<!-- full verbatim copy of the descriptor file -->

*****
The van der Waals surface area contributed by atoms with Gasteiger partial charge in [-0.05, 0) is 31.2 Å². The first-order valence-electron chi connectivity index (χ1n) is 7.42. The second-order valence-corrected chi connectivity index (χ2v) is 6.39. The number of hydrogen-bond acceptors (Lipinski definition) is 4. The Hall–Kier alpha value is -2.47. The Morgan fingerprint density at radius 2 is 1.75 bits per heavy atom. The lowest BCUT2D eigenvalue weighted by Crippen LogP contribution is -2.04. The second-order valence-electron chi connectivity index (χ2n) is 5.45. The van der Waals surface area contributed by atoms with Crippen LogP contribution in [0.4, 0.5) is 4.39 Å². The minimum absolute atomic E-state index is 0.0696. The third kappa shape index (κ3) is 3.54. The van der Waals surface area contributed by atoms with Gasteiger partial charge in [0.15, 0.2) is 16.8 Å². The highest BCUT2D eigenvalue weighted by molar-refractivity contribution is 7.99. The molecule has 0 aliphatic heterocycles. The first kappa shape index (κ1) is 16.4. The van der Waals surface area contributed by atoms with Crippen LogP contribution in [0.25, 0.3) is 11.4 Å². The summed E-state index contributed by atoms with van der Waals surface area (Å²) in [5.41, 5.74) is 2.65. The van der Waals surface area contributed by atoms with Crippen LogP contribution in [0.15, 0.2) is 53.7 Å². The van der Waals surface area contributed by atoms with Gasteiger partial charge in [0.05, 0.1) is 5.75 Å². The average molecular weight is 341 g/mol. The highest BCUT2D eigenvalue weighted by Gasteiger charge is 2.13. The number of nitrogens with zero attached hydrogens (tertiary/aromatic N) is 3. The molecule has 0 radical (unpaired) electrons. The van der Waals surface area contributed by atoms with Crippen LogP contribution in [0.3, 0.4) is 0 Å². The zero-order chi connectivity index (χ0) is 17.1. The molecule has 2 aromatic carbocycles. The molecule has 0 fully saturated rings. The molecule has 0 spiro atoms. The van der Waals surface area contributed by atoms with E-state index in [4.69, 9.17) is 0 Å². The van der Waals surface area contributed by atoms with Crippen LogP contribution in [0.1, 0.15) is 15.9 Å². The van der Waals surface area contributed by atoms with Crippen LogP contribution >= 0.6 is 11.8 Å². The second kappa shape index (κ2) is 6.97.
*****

The van der Waals surface area contributed by atoms with Gasteiger partial charge in [-0.05, 0) is 31.2 Å². The first-order valence-electron chi connectivity index (χ1n) is 7.42. The second-order valence-corrected chi connectivity index (χ2v) is 6.39. The number of hydrogen-bond acceptors (Lipinski definition) is 4. The Hall–Kier alpha value is -2.47. The Morgan fingerprint density at radius 2 is 1.75 bits per heavy atom. The lowest BCUT2D eigenvalue weighted by Crippen LogP contribution is -2.04. The second-order valence-electron chi connectivity index (χ2n) is 5.45. The van der Waals surface area contributed by atoms with Crippen LogP contribution in [0.4, 0.5) is 4.39 Å². The minimum absolute atomic E-state index is 0.0696. The third kappa shape index (κ3) is 3.54. The van der Waals surface area contributed by atoms with Gasteiger partial charge in [0.15, 0.2) is 16.8 Å². The highest BCUT2D eigenvalue weighted by molar-refractivity contribution is 7.99. The molecule has 0 aliphatic heterocycles. The first kappa shape index (κ1) is 16.4. The van der Waals surface area contributed by atoms with Crippen LogP contribution in [0.25, 0.3) is 11.4 Å². The summed E-state index contributed by atoms with van der Waals surface area (Å²) in [5.41, 5.74) is 2.65. The van der Waals surface area contributed by atoms with Crippen LogP contribution in [0.15, 0.2) is 53.7 Å². The van der Waals surface area contributed by atoms with Gasteiger partial charge in [0.05, 0.1) is 5.75 Å². The average molecular weight is 341 g/mol. The highest BCUT2D eigenvalue weighted by Gasteiger charge is 2.13. The number of nitrogens with zero attached hydrogens (tertiary/aromatic N) is 3. The molecule has 0 radical (unpaired) electrons. The van der Waals surface area contributed by atoms with Crippen LogP contribution in [0.3, 0.4) is 0 Å². The zero-order chi connectivity index (χ0) is 17.1. The molecule has 2 aromatic carbocycles. The molecule has 0 fully saturated rings. The molecule has 0 spiro atoms. The van der Waals surface area contributed by atoms with E-state index in [4.69, 9.17) is 0 Å². The van der Waals surface area contributed by atoms with Crippen LogP contribution in [0.1, 0.15) is 15.9 Å². The van der Waals surface area contributed by atoms with Crippen LogP contribution >= 0.6 is 11.8 Å². The second kappa shape index (κ2) is 6.97.